Sunday SummaryThere’s always talk about names that set our kids up for success.

I get it.  Heck, I’ve said it.

While they were still in utero, I imagined my children introducing themselves by their names as adults.

Successful adults, of course.  Not adults in a parole hearing.

And yet, I’m always surprised at the actual variety of names in use, and how many successful people have names that don’t necessarily scream “future district attorney” – at least, not to the parents’ and grandparents’ generations.

I had the good fortune to graduate from a small, selective private school.  Every one goes to college, and most of the graduates go to Very Good Colleges.

It’s fair to assume that parents who go to the trouble of enrolling their children in such a school would be thinking about the same kinds of things when their children were born – how will this name sound on a judge, a heart surgeon, a chief of staff, a CEO?

My alumni magazine arrived last weekend, complete with a list of the Class of 2014.  75 kids total.

The most common name?  Katharine, if you count Catherine and Kathryn – four members total.  As in the saint.  And queens, and lots of other distinguished figures.

I was reminded of John Green’s title: An Abundance of Katherines.

Solid names for boys repeat, too: two each of John, Alexander, Michael, and James, as do girl standards Emily and Elizabeth.

There were also trendier names: Madison, Jasmine, Kyle.  A Kira and a Keira. A handful of non-Western, but familiar, choices: Priya, Madhav. And some stand-outs – including Arden and Prometheus.

Mix it all together, and I think you can say this: it’s tough to go wrong with a conservative classic.  But it’s wrong to assume that those are the only names destined for success.  And when we talk about success, how, precisely are we defining it?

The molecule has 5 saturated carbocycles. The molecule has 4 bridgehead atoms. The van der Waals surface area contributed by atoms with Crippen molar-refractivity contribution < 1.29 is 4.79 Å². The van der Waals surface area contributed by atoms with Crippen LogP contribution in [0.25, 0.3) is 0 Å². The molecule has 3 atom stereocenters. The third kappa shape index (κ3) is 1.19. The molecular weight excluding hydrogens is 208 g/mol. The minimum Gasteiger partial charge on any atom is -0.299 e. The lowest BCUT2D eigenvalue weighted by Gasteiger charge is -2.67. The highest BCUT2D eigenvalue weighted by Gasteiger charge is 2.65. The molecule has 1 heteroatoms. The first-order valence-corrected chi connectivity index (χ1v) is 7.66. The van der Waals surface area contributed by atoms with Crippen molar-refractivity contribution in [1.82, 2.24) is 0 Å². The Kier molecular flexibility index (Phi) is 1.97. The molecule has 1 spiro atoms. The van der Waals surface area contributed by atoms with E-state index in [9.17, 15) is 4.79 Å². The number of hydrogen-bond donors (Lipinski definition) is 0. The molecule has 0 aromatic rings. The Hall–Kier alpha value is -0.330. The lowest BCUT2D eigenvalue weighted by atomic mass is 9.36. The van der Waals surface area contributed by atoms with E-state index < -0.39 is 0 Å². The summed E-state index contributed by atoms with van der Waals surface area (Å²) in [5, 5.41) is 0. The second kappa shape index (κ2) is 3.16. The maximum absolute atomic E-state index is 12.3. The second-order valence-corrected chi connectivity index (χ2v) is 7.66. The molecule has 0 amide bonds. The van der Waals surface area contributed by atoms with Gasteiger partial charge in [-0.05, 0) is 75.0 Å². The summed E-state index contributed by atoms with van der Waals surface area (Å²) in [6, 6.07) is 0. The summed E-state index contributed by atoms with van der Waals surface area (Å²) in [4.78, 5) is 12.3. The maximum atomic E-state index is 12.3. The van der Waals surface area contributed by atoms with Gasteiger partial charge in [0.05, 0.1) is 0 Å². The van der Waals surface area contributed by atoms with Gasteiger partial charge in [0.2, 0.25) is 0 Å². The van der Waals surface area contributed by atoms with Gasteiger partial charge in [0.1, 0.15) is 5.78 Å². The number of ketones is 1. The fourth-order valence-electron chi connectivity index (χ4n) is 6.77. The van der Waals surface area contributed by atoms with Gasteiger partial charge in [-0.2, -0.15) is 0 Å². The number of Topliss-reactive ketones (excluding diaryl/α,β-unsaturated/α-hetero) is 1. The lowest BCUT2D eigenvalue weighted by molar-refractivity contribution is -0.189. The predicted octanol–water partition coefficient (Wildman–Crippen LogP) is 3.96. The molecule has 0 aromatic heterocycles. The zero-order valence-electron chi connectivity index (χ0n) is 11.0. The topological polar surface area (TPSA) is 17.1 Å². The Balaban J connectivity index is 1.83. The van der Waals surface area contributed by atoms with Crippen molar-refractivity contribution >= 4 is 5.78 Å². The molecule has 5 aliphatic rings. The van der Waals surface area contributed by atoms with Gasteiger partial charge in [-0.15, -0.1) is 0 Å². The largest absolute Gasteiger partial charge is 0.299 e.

Because I’m absolutely sure that there are lots of ways to be happy, productive, successful, good people that don’t require a buttoned-down name.

Elsewhere online:

  • A very important Public Service Announcement via Nancy: the Social Security Administration data we rely on for tracking the popularity of baby names is not, well, very reliable.  Prooffreader has the skinny on all of the various problems, but here’s the upshot: the data is gathered from individuals who register for a Social Security number.  The numbers weren’t introduced until 1935, and it was 1986 before they were required for newborns for tax purposes.  I’ve come across people older than me – 50-something and up – who have discrepancies on various official documents.  (One name on a driver’s license, another on a passport.  Or, more commonly, a baptismal certificate and driver’s license with different names.)  It’s much less of a possibility post-1986.  As Prooffreader points out, a boy named Harold might have registered his name as a 45-year old adult – at which point, he might have registered himself as Harry, if that’s the name he’d used all those years.
  • Speaking of data, this is a clever idea.  But I’m not sure it makes any sense.
  • This, on the other hand, is one of my favorites – Scrabble values of popular names.  Bonus: here’s how to pronounce Zzyzx.
  • The Motherlode asks the question: Whose Last Name? The comments are fascinating.  The way we think about surnames is changing … or maybe it’s that we’re thinking about surnames, and that’s a change.
  • And more on the same topic, this time from Duana.